39. Further Observations • Selecting the appropriate authoring tool – Is it fit for purpose? – There is a need to evaluate the tool using a recognised rubric (OECD/TEEM etc.) • Is it stable? • Is it suitable for your target age group? • Can the participants use it to successfully build their game? • What support materials come with the software? • Is there a community of practice where tutors share ideas? • Do students have to purchase the software? • Can they work on their game outside of the workshop? • Be clear as to the goal of the workshop – What are your learning outcomes? – Be brave yet realisticCopyright @ 2011 Michael Hallissy
  40. Summary • Game-making is hard and complex • Evaluate the software in context – reviews are not enough • We need to take a holistic view of the process and move beyond just focusing on the authoring software – Ensure there are support materials? – Develop a curriculum or programme of activities – Provide Ongoing Tutor Training • We need to support our tutors/facilitators – What professional development/training do they require? – How can they best mediate the software tool? • Develop a range of programmes – Beginner to Advanced with accreditation if appropriateCopyright @ 2011 Michael Hallissy
  41. Participants want more “Yeah I would be interested in a longer course... maybe make two games or something and get to play around with other peoples games a bit to get more time would definitely be more interesting, even if it was just a few more days” Participant • Need for more variety in terms of the workshops we provide • Can we bring these activities into schools – Media Literacy – Digital Studies ??? • Does it have a place in a national literacy strategy? • What implications does this have for our system?Copyright @ 2011 Michael Hallissy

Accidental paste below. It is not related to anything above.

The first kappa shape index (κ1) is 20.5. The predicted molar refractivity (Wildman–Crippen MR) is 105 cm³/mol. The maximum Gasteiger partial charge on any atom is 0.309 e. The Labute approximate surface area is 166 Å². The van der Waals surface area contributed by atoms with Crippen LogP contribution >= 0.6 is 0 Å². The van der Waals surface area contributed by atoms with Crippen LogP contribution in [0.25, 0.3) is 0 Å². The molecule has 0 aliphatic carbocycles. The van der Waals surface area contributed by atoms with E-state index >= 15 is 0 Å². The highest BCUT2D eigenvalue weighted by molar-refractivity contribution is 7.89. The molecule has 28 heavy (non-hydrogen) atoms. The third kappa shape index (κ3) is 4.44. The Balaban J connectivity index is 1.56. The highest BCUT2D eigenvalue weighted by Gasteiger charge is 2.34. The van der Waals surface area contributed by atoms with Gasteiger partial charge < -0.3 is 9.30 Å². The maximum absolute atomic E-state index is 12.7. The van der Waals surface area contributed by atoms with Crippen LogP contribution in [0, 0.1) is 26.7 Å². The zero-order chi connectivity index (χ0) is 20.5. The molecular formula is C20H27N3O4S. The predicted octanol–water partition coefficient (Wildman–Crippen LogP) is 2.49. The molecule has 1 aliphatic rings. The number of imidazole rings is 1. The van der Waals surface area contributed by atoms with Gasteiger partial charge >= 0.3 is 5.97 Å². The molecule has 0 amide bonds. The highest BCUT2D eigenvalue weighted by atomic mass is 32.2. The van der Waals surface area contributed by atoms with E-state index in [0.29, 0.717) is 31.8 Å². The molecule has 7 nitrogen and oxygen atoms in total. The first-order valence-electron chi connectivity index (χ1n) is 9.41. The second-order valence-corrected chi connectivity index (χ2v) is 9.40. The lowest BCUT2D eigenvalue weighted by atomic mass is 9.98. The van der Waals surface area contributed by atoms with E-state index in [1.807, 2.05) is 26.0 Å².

42. Selected References Mitchell, A. and C. Savill-Smith (2004). The use of computer and video games for learning: A review of the literature. London, Learning and Skills Development Agency. Tapscott, D. (2008). Grown up digital. How the net generation is changing your world. New York, McGraw Hill. Tiong, K. M. and S.-T. Yong (2008). Learning through Computer Game Design: Possible Success (or Failure) Factors. Proceedings of the 16th International Conference on Computers in Education, Taipei, Taiwan. Sandford, R., M. Ulicsak, et al. (2006). Teaching with games: Using commercial off-the-shelf computer games in formal education. Bristol, Futurelab. Williamson, B. (2009). Computer games, schools, and young people - A report for educators on using games for learning. Bristol, Futurelab.Copyright @ 2011 Michael Hallissy
  43. Thank You Michael Hallissy Director of Learning The Digital Hub Development Agency Crane St., Dublin 8 www.thedigitalhub.com mhallissy@thedigitalhub.comCopyright @ 2011 Michael Hallissy